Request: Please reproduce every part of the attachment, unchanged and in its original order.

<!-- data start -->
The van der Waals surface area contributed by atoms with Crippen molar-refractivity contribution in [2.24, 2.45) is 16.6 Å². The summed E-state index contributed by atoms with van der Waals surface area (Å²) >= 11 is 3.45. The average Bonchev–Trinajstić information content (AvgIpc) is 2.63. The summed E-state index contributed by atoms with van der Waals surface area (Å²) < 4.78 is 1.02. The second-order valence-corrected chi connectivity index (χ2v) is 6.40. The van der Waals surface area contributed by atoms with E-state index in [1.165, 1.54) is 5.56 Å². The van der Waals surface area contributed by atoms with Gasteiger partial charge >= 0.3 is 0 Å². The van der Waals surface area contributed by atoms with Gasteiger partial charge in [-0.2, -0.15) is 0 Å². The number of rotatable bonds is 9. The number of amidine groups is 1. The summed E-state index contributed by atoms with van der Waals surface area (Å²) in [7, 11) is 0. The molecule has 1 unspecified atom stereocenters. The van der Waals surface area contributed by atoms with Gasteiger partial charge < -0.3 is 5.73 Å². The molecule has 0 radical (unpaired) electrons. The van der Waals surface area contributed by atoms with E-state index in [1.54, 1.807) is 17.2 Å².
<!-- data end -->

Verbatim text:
The van der Waals surface area contributed by atoms with Crippen molar-refractivity contribution in [2.24, 2.45) is 16.6 Å². The summed E-state index contributed by atoms with van der Waals surface area (Å²) >= 11 is 3.45. The average Bonchev–Trinajstić information content (AvgIpc) is 2.63. The summed E-state index contributed by atoms with van der Waals surface area (Å²) < 4.78 is 1.02. The second-order valence-corrected chi connectivity index (χ2v) is 6.40. The van der Waals surface area contributed by atoms with E-state index in [1.165, 1.54) is 5.56 Å². The van der Waals surface area contributed by atoms with Gasteiger partial charge >= 0.3 is 0 Å². The van der Waals surface area contributed by atoms with Gasteiger partial charge in [-0.2, -0.15) is 0 Å². The number of rotatable bonds is 9. The number of amidine groups is 1. The summed E-state index contributed by atoms with van der Waals surface area (Å²) in [7, 11) is 0. The molecule has 1 unspecified atom stereocenters. The van der Waals surface area contributed by atoms with Gasteiger partial charge < -0.3 is 5.73 Å². The molecule has 0 radical (unpaired) electrons. The van der Waals surface area contributed by atoms with E-state index in [1.54, 1.807) is 17.2 Å².